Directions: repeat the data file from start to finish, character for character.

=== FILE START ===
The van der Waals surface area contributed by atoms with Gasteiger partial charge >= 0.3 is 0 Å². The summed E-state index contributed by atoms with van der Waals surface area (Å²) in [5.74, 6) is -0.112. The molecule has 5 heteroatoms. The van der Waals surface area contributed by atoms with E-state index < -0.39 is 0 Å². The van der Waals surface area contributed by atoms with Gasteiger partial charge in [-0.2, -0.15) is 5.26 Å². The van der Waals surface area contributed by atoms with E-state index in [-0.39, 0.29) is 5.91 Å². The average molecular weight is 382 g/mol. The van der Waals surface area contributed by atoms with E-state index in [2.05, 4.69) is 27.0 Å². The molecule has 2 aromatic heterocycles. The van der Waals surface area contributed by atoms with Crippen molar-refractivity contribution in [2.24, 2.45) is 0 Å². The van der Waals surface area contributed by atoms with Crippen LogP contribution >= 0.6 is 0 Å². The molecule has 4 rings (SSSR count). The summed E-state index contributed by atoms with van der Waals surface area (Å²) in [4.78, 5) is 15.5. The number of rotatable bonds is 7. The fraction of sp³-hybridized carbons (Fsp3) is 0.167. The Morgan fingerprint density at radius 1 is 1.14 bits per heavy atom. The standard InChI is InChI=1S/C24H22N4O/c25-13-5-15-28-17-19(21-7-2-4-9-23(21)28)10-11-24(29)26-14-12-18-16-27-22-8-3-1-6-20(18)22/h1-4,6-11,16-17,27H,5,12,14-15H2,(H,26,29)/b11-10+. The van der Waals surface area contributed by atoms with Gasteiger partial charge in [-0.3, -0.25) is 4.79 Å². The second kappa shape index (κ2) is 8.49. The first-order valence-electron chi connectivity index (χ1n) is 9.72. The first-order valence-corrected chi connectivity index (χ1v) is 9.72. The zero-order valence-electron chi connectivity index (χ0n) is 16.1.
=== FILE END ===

The van der Waals surface area contributed by atoms with Gasteiger partial charge >= 0.3 is 0 Å². The summed E-state index contributed by atoms with van der Waals surface area (Å²) in [5.74, 6) is -0.112. The molecule has 5 heteroatoms. The van der Waals surface area contributed by atoms with E-state index < -0.39 is 0 Å². The van der Waals surface area contributed by atoms with Gasteiger partial charge in [-0.2, -0.15) is 5.26 Å². The van der Waals surface area contributed by atoms with E-state index in [-0.39, 0.29) is 5.91 Å². The average molecular weight is 382 g/mol. The van der Waals surface area contributed by atoms with E-state index in [2.05, 4.69) is 27.0 Å². The molecule has 2 aromatic heterocycles. The van der Waals surface area contributed by atoms with Crippen molar-refractivity contribution in [2.24, 2.45) is 0 Å². The van der Waals surface area contributed by atoms with Crippen LogP contribution >= 0.6 is 0 Å². The molecule has 4 rings (SSSR count). The summed E-state index contributed by atoms with van der Waals surface area (Å²) in [4.78, 5) is 15.5. The number of rotatable bonds is 7. The fraction of sp³-hybridized carbons (Fsp3) is 0.167. The Morgan fingerprint density at radius 1 is 1.14 bits per heavy atom. The standard InChI is InChI=1S/C24H22N4O/c25-13-5-15-28-17-19(21-7-2-4-9-23(21)28)10-11-24(29)26-14-12-18-16-27-22-8-3-1-6-20(18)22/h1-4,6-11,16-17,27H,5,12,14-15H2,(H,26,29)/b11-10+. The van der Waals surface area contributed by atoms with Gasteiger partial charge in [-0.3, -0.25) is 4.79 Å². The second kappa shape index (κ2) is 8.49. The first-order valence-electron chi connectivity index (χ1n) is 9.72. The first-order valence-corrected chi connectivity index (χ1v) is 9.72. The zero-order valence-electron chi connectivity index (χ0n) is 16.1.